Why isn’t gene therapy available to more patients? Blame millionaire prices and uncertainty as to its effectiveness

The arrival on the market of many innovative treatments has been hampered by pharmaceutical companies’ business strategies

Maria Potirniche y su hijo Darius, que se ha curado de una enfermedad genética mortal gracias a una terapia génica, en Quintanar de la Orden (Toledo)
Maria Potirniche and her son Darius, whose potentially fatal genetic disease was cured by gene therapy, in the town of Quintanar de la Orden, in the Spanish province of Toledo, in October.Jaime Villanueva
Oriol Güell

Darius is 15 years old and is a dazzling example of how medical research has advanced. Born with a rare and lethal genetic disease, early active cerebral adrenoleukodystrophy — CALD, the same condition that killed his older brother Danuk — the adolescent boy is today, healthy and happy in his hometown of Quintanar de la Orden, in the Spanish province of Toledo. His recovery has been thanks to a gene therapy called Skysona. A benevolent ­virus, a Trojan horse that was introduced into his body when the boy was five years old, it was able to replace the boy’s defective gene with a healthy one, thus saving his life.

But to the frustration of his doctors and other families, Darius’s treatment has not been available on the European market since 2021, due to a decision made by its pharmaceutical company Bluebird Bio that has left dozens of young people in the EU without the opportunity to follow Darius down the same path to survival. “It is difficult to comprehend,” says Carmen Sever, president of the European Lecodystrophies Association in Spain (ELA-Spain), which has helped patient associations to finance and develop the drug.

Skysona’s complex relationship to the commercial market is no exception, but rather the norm when it comes to this kind of drug. Despite enormous expectations that have sprung up around them, of the 11 gene therapies for rare diseases that have been approved by the European Medicines Agency (EMA) since 2012, only two — Zolgensma and Luxturna, both from Novartis — have seen significant commercial deployment. The rest have failed due to various reasons, having been withdrawn due to business strategy or are still subject to a search for their economic viability.

“On some occasions, the problem is that there is simply no market as such, due to a limited number of patients, and that causes insurmountable financial challenges,” says Juan Oliva, a professor of economics at the University of Castilla-La Mancha. Libmeldy is another example of a gene therapy designed to treat a rare condition, metachromatic leukodystrophy, which affects only three children born each year in Oliva’s country of Spain. This results in pharmaceutical companies charging extravagant prices for its use. Libmeldy costs almost $4 million in the United States. Add to this hefty price tag the uncertainty that often surrounds the efficacy and safety of these therapies, and it’s easy to understand why so many patients hesitate in taking the financial plunge.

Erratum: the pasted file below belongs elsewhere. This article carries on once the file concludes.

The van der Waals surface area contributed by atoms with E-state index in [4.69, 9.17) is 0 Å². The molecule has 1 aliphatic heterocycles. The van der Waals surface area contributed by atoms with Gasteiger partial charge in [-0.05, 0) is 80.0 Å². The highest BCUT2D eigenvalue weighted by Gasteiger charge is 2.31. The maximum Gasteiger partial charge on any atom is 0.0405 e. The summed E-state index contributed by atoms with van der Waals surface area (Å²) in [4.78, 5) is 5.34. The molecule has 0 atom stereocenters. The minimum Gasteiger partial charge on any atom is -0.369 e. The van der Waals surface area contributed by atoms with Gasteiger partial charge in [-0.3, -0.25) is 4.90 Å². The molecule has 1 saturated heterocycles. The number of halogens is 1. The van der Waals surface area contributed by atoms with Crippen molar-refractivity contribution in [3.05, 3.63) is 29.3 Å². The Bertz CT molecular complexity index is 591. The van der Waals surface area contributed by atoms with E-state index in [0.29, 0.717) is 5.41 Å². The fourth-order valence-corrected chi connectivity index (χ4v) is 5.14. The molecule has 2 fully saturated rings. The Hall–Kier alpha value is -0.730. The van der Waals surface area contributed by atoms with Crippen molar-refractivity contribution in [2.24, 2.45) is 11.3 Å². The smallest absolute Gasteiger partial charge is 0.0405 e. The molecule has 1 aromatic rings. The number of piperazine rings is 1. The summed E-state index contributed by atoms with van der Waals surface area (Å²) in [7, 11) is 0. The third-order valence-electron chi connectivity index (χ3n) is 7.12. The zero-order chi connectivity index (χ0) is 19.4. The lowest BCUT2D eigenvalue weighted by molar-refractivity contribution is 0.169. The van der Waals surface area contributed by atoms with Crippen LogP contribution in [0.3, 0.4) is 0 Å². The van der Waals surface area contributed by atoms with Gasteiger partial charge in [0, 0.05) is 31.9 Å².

“They are such cutting-edge medications that sometimes the system itself is not prepared to take advantage of them,” says Aurora Pujol, a geneticist at the Institute of Bellvitge Biomedical Research (Idibell). She brings up the thorny issue of neonatal screening. “It is not widespread in many countries. Without it, it is not possible to identify babies with genetic conditions before they develop symptoms. And by then, it is too late for gene therapy to be effective. The system must adapt or many therapies will never make it off the ground,” she says.

The EMA approved its first gene therapy in 2012. That was Glyvera, a treatment for an ultra-rare hereditary ailment that affects less than one in a million people, and that prevents those affected from digesting fats. The excitement that its approval generated quickly dissipated when it became clear that the treatment was going to be a commercial failure. “Use of Glyvera has been extremely limited and we don’t foresee growing demand in coming years,” said Matt Kapusta, director of the pharmaceutical company uniQure, in a 2017 announcement that the drug would be pulled from the market.